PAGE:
Wednesday, June 15, 2016

Swiss chard – one of the ‘other’ greens!

Many of you are familiar with what are referred to as ‘greens’ in the south:  kale, mustard greens, and turnip greens. There are probably a few others I’m not sure of.  Don’t forget, I’m a Yankee transplant living in the south so ‘greens’ to me always meant various types of lettuce!

However, one of the greens I’ll be talking about today is not necessarily a southern green, as it was introduced to me by my husband.  He grew up in New Jersey and ate a lot of Swiss chard…his mother introduced him to it.  I was always a spinach lover, but since chowing down on Swiss chard I like it much better.

Two feet long tip to bottom!

As you can see from the photos the leaves are huge, spinach doesn’t get leaves that big.  From the top of the leaf to the bottom of the steam most are measuring 2 feet and the leaves are about 10 inches wide. 

Did I mention big leaves?

In the above photo the leaf is on a 10-inch dinner plate and you can hardly see it!  I will chalk the size of the chard up to our raised bed that is full of mushroom mulch (not dirt).  Last year we planted 18 plants and we couldn’t eat it or give it away fast enough.  This year we cut back to 9 plants and we are still giving some to the neighbors.

Big pot of chard cooking on my stove right now!

My preferred cooking method:  I wash the chard in a big pan of cold water; make sure the bugs are off!!  I cut the stems into 2-3 inch pieces and put them in a big pan of boiling water.  Once the stems are getting soft I add the leaves.  They take up a lot of room at first, but they cook down.  Stuff as many leaves in the pot as you can.  Turn the flame to medium-low and let it slow cook.  I serve it with lots of butter, salt and pepper.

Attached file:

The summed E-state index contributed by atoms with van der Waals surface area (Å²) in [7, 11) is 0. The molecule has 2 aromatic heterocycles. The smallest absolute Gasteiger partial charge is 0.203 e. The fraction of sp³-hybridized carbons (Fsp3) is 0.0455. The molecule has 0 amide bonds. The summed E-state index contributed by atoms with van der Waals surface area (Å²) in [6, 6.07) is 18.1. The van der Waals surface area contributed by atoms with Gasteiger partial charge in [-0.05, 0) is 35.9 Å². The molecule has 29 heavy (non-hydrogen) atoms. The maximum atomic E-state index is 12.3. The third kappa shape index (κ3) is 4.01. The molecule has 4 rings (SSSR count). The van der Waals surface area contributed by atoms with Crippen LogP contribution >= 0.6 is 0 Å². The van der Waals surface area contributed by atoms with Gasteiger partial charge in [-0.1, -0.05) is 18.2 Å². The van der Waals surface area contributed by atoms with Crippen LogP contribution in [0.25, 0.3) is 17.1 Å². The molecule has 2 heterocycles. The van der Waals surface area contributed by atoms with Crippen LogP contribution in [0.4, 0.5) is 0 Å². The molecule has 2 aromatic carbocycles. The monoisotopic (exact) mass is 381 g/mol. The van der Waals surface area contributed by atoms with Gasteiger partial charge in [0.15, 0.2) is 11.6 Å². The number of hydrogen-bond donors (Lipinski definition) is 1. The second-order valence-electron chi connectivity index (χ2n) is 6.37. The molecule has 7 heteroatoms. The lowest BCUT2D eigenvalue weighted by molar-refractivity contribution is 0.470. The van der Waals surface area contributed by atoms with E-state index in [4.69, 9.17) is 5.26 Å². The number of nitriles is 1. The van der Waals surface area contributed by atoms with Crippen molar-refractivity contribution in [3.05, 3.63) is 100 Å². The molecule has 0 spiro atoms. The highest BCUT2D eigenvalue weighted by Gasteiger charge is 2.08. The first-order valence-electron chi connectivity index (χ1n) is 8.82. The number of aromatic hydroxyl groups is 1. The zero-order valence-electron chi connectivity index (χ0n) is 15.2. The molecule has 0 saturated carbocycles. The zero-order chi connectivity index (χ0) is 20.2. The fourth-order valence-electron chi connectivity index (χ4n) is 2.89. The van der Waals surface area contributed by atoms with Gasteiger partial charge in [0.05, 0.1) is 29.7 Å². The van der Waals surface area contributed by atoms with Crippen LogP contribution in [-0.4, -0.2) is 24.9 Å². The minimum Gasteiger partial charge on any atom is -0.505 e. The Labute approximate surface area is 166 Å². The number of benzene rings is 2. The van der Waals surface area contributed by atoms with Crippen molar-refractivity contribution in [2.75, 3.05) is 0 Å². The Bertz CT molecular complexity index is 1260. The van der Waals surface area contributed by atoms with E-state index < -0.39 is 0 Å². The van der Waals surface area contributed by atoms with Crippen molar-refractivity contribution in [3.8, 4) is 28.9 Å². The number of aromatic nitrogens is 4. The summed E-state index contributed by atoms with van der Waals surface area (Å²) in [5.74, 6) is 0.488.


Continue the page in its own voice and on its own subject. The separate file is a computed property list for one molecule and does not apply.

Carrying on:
Swiss chard is very good for you.  It is extremely low in fat and calories (until you add that butter!).  It is loaded with antioxidants.  This colorful veggie is loaded with all kinds of good things for you.  Check it out by clicking this link.

If you don’t like it boiled, you can Google recipes and try it different ways.  I recently sautéed it and it was a little more time consuming to prepare, but worth the effort!  If you live nearby stop in and I’ll give you some fresh chard from our garden!

Photo taken today, June 15, 2016

Photos belong to AbbyG

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